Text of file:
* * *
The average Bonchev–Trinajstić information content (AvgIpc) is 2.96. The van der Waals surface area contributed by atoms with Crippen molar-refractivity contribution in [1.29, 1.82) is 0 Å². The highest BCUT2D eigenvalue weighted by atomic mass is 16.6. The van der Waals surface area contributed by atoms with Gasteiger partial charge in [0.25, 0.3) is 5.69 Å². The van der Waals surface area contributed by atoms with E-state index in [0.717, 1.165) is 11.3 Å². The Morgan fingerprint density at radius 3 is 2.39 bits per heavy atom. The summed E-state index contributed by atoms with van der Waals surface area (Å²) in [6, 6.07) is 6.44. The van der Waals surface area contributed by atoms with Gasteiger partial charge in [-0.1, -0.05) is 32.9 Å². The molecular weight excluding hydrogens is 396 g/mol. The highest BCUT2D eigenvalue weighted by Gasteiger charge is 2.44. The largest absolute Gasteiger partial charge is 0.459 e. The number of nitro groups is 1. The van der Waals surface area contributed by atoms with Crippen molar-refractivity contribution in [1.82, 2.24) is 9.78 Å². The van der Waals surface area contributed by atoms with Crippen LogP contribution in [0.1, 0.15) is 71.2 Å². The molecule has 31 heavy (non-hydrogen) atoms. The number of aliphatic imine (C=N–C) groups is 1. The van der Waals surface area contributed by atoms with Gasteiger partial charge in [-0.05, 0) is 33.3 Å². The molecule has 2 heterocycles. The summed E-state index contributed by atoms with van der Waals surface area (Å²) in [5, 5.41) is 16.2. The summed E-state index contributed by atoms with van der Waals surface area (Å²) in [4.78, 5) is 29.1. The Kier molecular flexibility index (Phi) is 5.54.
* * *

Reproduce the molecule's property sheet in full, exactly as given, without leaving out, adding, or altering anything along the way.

The average Bonchev–Trinajstić information content (AvgIpc) is 2.96. The van der Waals surface area contributed by atoms with Crippen molar-refractivity contribution in [1.29, 1.82) is 0 Å². The highest BCUT2D eigenvalue weighted by atomic mass is 16.6. The van der Waals surface area contributed by atoms with Gasteiger partial charge in [0.25, 0.3) is 5.69 Å². The van der Waals surface area contributed by atoms with E-state index in [0.717, 1.165) is 11.3 Å². The Morgan fingerprint density at radius 3 is 2.39 bits per heavy atom. The summed E-state index contributed by atoms with van der Waals surface area (Å²) in [6, 6.07) is 6.44. The van der Waals surface area contributed by atoms with Gasteiger partial charge in [-0.1, -0.05) is 32.9 Å². The molecular weight excluding hydrogens is 396 g/mol. The highest BCUT2D eigenvalue weighted by Gasteiger charge is 2.44. The largest absolute Gasteiger partial charge is 0.459 e. The number of nitro groups is 1. The van der Waals surface area contributed by atoms with Crippen molar-refractivity contribution in [1.82, 2.24) is 9.78 Å². The van der Waals surface area contributed by atoms with Crippen LogP contribution in [0.1, 0.15) is 71.2 Å². The molecule has 31 heavy (non-hydrogen) atoms. The number of aliphatic imine (C=N–C) groups is 1. The van der Waals surface area contributed by atoms with Gasteiger partial charge in [-0.05, 0) is 33.3 Å². The molecule has 2 heterocycles. The summed E-state index contributed by atoms with van der Waals surface area (Å²) in [5, 5.41) is 16.2. The summed E-state index contributed by atoms with van der Waals surface area (Å²) in [4.78, 5) is 29.1. The Kier molecular flexibility index (Phi) is 5.54.